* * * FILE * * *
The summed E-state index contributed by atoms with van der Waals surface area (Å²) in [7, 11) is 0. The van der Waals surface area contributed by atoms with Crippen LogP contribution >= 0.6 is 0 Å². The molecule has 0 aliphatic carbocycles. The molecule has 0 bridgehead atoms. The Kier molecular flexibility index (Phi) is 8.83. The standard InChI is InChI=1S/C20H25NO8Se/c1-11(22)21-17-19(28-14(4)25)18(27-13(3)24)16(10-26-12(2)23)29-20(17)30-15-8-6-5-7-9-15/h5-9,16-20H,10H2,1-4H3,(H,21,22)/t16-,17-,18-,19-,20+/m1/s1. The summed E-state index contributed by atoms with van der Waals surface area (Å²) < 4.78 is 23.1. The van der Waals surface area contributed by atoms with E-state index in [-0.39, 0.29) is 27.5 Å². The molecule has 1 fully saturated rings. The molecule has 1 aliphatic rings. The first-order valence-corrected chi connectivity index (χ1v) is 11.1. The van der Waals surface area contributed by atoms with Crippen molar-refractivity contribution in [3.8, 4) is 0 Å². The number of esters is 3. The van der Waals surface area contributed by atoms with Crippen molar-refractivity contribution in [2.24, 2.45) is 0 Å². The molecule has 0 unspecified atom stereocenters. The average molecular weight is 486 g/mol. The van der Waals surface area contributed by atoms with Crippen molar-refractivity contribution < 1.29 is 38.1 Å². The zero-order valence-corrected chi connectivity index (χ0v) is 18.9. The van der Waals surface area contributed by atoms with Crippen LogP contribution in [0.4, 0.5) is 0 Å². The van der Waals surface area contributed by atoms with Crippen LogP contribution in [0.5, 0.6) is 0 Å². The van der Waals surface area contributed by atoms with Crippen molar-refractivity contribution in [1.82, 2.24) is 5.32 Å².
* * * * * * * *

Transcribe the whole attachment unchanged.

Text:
The summed E-state index contributed by atoms with van der Waals surface area (Å²) in [7, 11) is 0. The van der Waals surface area contributed by atoms with Crippen LogP contribution >= 0.6 is 0 Å². The molecule has 0 aliphatic carbocycles. The molecule has 0 bridgehead atoms. The Kier molecular flexibility index (Phi) is 8.83. The standard InChI is InChI=1S/C20H25NO8Se/c1-11(22)21-17-19(28-14(4)25)18(27-13(3)24)16(10-26-12(2)23)29-20(17)30-15-8-6-5-7-9-15/h5-9,16-20H,10H2,1-4H3,(H,21,22)/t16-,17-,18-,19-,20+/m1/s1. The summed E-state index contributed by atoms with van der Waals surface area (Å²) < 4.78 is 23.1. The van der Waals surface area contributed by atoms with E-state index in [-0.39, 0.29) is 27.5 Å². The molecule has 1 fully saturated rings. The molecule has 1 aliphatic rings. The first-order valence-corrected chi connectivity index (χ1v) is 11.1. The van der Waals surface area contributed by atoms with Crippen molar-refractivity contribution in [3.8, 4) is 0 Å². The number of esters is 3. The van der Waals surface area contributed by atoms with Crippen molar-refractivity contribution in [2.24, 2.45) is 0 Å². The molecule has 0 unspecified atom stereocenters. The average molecular weight is 486 g/mol. The van der Waals surface area contributed by atoms with Crippen molar-refractivity contribution < 1.29 is 38.1 Å². The zero-order valence-corrected chi connectivity index (χ0v) is 18.9. The van der Waals surface area contributed by atoms with Crippen LogP contribution in [0.4, 0.5) is 0 Å². The van der Waals surface area contributed by atoms with Crippen LogP contribution in [0.5, 0.6) is 0 Å². The van der Waals surface area contributed by atoms with Crippen molar-refractivity contribution in [1.82, 2.24) is 5.32 Å².